6. Tom Russell: Borderland (Hightone Records)
Whether singing about Orson Welles and Marlene Dietrich trading lines in the song (based on the film of the same name) “Touch of Evil,” drug smugglers in “Hills of Old Jaurez,” or perseverance in the rollicking “The Next Thing Smoking,” Russell paints vivid images and offers intoxicating instrumentation that draws the listener smack into the middle of his red, dusty Borderland.
7. Kelly Hogan: Because It Feel Good (Bloodshot)
Hogan’s second, and finest, solo release features her uncanny ability to both write and interpret country and pop songs with balanced deftness. Possessing a crystalline voice that embodies heartache the way a tear signifies pain, Hogan’s aching vocals wash across your body like the consoling arms of an opiate – the moment the CD ends you’ll find yourself depressing the “play” button to get another fix.
8. Alicia Keys: Songs in A Minor (J Records)
OK, so she’s young, beautiful and been on the cover of more music magazine’s this year than those boys with the big earrings and customized facial hair, but does that mean that music hounds such as yours truly can’t drool over her skills behind the ivories, at the microphone and, well, in front of the camera? With her Aretha Franklin-power-level pipes, age-defying songwriting ability and equally impressive piano playing, Keys ekes out the competition for best debut album of the new millennium with a stirring collection of soulful ballads augmented by subtle, contemporary production techniques.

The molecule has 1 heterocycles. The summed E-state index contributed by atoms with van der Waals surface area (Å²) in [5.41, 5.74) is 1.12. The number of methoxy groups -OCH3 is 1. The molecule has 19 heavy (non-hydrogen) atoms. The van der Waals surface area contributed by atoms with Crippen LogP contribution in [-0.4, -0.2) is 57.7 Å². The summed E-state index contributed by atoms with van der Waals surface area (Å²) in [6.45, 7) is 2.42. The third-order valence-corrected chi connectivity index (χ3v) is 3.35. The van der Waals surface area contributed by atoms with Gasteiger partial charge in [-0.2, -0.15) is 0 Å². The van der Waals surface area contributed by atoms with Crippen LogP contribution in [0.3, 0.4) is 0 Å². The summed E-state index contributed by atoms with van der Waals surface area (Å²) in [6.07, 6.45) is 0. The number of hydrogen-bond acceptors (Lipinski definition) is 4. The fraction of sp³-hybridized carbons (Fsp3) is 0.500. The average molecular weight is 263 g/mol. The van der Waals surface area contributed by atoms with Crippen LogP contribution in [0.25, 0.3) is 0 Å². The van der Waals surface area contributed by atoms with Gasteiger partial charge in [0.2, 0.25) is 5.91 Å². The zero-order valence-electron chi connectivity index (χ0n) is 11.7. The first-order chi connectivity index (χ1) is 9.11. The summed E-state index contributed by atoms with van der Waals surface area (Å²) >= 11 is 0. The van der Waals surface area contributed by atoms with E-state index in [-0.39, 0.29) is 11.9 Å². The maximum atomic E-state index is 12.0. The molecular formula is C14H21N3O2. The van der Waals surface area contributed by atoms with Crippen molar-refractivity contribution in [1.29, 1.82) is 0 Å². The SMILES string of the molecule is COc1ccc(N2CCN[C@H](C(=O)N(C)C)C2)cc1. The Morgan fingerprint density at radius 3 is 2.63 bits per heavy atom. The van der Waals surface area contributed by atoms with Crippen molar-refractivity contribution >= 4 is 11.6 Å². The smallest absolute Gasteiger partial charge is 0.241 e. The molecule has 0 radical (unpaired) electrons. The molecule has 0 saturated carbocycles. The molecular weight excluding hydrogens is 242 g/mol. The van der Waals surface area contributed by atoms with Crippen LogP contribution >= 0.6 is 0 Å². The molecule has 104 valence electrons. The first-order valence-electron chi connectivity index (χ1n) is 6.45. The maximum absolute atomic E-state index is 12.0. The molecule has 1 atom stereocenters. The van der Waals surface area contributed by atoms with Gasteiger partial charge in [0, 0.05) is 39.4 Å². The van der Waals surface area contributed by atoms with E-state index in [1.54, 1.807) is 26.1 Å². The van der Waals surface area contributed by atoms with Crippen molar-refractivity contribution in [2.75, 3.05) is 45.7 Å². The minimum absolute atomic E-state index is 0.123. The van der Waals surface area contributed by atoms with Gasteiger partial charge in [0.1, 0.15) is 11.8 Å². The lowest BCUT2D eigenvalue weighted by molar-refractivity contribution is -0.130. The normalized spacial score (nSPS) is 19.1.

9. The Strokes: This Is It (RCA)
Believe the hype: The Strokes debut is as derivative as a George Thorogood record, but it still makes for one pleasurable spin – especially when you’re cruising the streets on a Friday night looking for a joint in which to kill some time, chase the opposite sex and blow money like it isn’t worth more than the paper on which it’s printed. Taking their cue from the Velvet Underground (what rock group hailing from the Big Apple hasn’t?) and the luminaries of CBGB’s, The Strokes play hook-laden, guitar-driven rock with more energy than a three-year-old hopped up on too many cans of Coke, making rock-lite outfits such as Matchbox 20 and teen-angst, machismo brats such as Limp Bizkit look silly.
10. Saul Williams: Amethyst Rock Star (American Recordings)
A provocative soundscape of Jim Morrison-esque, surreal spoken word trips, hip-hop flips of the tongue and angry growls swarmed by piercing strings, driving break-beats, battering-ram bass, explosive guitar riffs, various live instrumentation and more “messages” than contained on a heavy metal record spun backwards, Williams’ debut takes the cake for best rap disc of 2001 (sorry all you Jay-Z junkies and D-12 purple pill-heads). A true poet, Williams boldly challenges his fellow black rappers to stop celebrating the bling-bling and concentrate more on being heartfelt instead of hardcore (“n—– used to buy their families out of slavery/now we buy chains and links, smokes and drinks”).
- Wade Tatangelo can be contacted at firstname.lastname@example.org